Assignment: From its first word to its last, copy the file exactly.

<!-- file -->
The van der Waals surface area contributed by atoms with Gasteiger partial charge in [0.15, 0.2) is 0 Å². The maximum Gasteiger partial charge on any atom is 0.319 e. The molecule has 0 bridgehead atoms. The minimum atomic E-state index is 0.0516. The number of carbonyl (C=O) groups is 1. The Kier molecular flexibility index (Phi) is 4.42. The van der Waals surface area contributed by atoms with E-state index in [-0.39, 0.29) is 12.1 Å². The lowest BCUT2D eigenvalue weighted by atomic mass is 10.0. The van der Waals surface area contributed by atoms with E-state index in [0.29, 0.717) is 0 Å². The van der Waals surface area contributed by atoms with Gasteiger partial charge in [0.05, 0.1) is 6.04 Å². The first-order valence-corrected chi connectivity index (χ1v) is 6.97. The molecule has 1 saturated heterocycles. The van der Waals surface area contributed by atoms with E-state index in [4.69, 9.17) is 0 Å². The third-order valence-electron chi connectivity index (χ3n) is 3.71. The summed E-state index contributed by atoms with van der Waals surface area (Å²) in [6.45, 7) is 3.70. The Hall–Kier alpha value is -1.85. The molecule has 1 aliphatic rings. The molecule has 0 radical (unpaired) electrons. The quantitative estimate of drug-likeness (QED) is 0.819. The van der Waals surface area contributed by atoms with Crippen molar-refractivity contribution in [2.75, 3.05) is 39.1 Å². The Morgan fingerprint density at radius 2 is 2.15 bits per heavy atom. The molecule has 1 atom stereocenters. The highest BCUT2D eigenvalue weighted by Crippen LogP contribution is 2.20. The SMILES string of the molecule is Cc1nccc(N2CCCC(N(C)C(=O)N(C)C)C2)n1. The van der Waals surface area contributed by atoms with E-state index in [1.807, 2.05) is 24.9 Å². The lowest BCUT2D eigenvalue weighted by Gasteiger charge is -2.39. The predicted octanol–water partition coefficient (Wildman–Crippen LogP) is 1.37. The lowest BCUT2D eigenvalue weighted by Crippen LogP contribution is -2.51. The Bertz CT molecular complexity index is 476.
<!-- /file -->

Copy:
The van der Waals surface area contributed by atoms with Gasteiger partial charge in [0.15, 0.2) is 0 Å². The maximum Gasteiger partial charge on any atom is 0.319 e. The molecule has 0 bridgehead atoms. The minimum atomic E-state index is 0.0516. The number of carbonyl (C=O) groups is 1. The Kier molecular flexibility index (Phi) is 4.42. The van der Waals surface area contributed by atoms with E-state index in [-0.39, 0.29) is 12.1 Å². The lowest BCUT2D eigenvalue weighted by atomic mass is 10.0. The van der Waals surface area contributed by atoms with E-state index in [0.29, 0.717) is 0 Å². The van der Waals surface area contributed by atoms with Gasteiger partial charge in [0.05, 0.1) is 6.04 Å². The first-order valence-corrected chi connectivity index (χ1v) is 6.97. The molecule has 1 saturated heterocycles. The van der Waals surface area contributed by atoms with E-state index in [4.69, 9.17) is 0 Å². The third-order valence-electron chi connectivity index (χ3n) is 3.71. The summed E-state index contributed by atoms with van der Waals surface area (Å²) in [6.45, 7) is 3.70. The Hall–Kier alpha value is -1.85. The molecule has 1 aliphatic rings. The molecule has 0 radical (unpaired) electrons. The quantitative estimate of drug-likeness (QED) is 0.819. The van der Waals surface area contributed by atoms with Crippen molar-refractivity contribution in [2.75, 3.05) is 39.1 Å². The Morgan fingerprint density at radius 2 is 2.15 bits per heavy atom. The molecule has 1 atom stereocenters. The highest BCUT2D eigenvalue weighted by Crippen LogP contribution is 2.20. The SMILES string of the molecule is Cc1nccc(N2CCCC(N(C)C(=O)N(C)C)C2)n1. The van der Waals surface area contributed by atoms with E-state index in [1.807, 2.05) is 24.9 Å². The lowest BCUT2D eigenvalue weighted by Gasteiger charge is -2.39. The predicted octanol–water partition coefficient (Wildman–Crippen LogP) is 1.37. The lowest BCUT2D eigenvalue weighted by Crippen LogP contribution is -2.51. The Bertz CT molecular complexity index is 476.